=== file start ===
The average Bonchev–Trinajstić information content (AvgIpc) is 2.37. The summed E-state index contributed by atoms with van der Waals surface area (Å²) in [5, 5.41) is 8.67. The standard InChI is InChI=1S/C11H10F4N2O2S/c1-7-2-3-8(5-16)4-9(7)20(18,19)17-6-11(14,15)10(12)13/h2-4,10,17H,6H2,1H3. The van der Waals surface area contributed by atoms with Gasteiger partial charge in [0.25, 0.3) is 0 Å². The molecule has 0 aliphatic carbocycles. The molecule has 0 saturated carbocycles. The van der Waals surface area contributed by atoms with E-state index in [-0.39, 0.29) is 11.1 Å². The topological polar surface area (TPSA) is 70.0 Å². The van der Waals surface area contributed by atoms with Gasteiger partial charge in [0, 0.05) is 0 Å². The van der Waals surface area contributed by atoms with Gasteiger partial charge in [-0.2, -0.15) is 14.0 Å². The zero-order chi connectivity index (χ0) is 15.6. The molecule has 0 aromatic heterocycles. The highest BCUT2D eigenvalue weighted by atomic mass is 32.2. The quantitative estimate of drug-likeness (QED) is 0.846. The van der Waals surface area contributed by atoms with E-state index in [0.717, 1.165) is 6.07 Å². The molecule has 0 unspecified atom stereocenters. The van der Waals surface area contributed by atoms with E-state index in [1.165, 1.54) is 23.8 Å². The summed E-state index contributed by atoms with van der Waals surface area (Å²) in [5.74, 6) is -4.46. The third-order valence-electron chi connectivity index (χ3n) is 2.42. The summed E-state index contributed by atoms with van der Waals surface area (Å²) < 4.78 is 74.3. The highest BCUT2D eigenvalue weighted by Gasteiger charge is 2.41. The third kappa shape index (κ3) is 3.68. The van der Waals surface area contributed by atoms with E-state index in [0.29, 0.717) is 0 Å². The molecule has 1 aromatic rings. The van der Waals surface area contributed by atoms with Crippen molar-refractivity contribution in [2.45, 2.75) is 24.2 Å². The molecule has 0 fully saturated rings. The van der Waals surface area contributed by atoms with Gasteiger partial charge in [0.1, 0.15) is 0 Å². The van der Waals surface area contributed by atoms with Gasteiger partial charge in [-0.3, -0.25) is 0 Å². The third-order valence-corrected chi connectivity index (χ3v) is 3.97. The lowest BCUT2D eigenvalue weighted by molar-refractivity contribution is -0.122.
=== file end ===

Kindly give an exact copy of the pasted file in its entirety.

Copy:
The average Bonchev–Trinajstić information content (AvgIpc) is 2.37. The summed E-state index contributed by atoms with van der Waals surface area (Å²) in [5, 5.41) is 8.67. The standard InChI is InChI=1S/C11H10F4N2O2S/c1-7-2-3-8(5-16)4-9(7)20(18,19)17-6-11(14,15)10(12)13/h2-4,10,17H,6H2,1H3. The van der Waals surface area contributed by atoms with Gasteiger partial charge in [0.25, 0.3) is 0 Å². The molecule has 0 aliphatic carbocycles. The molecule has 0 saturated carbocycles. The van der Waals surface area contributed by atoms with E-state index in [-0.39, 0.29) is 11.1 Å². The topological polar surface area (TPSA) is 70.0 Å². The van der Waals surface area contributed by atoms with Gasteiger partial charge in [0, 0.05) is 0 Å². The van der Waals surface area contributed by atoms with Gasteiger partial charge in [-0.2, -0.15) is 14.0 Å². The zero-order chi connectivity index (χ0) is 15.6. The molecule has 0 aromatic heterocycles. The highest BCUT2D eigenvalue weighted by atomic mass is 32.2. The quantitative estimate of drug-likeness (QED) is 0.846. The van der Waals surface area contributed by atoms with E-state index in [0.717, 1.165) is 6.07 Å². The molecule has 0 unspecified atom stereocenters. The van der Waals surface area contributed by atoms with E-state index in [1.165, 1.54) is 23.8 Å². The summed E-state index contributed by atoms with van der Waals surface area (Å²) in [5.74, 6) is -4.46. The third-order valence-electron chi connectivity index (χ3n) is 2.42. The summed E-state index contributed by atoms with van der Waals surface area (Å²) < 4.78 is 74.3. The highest BCUT2D eigenvalue weighted by Gasteiger charge is 2.41. The third kappa shape index (κ3) is 3.68. The van der Waals surface area contributed by atoms with E-state index in [0.29, 0.717) is 0 Å². The molecule has 1 aromatic rings. The van der Waals surface area contributed by atoms with Crippen molar-refractivity contribution in [2.45, 2.75) is 24.2 Å². The molecule has 0 fully saturated rings. The van der Waals surface area contributed by atoms with Gasteiger partial charge in [0.1, 0.15) is 0 Å². The van der Waals surface area contributed by atoms with Gasteiger partial charge in [-0.3, -0.25) is 0 Å². The third-order valence-corrected chi connectivity index (χ3v) is 3.97. The lowest BCUT2D eigenvalue weighted by molar-refractivity contribution is -0.122.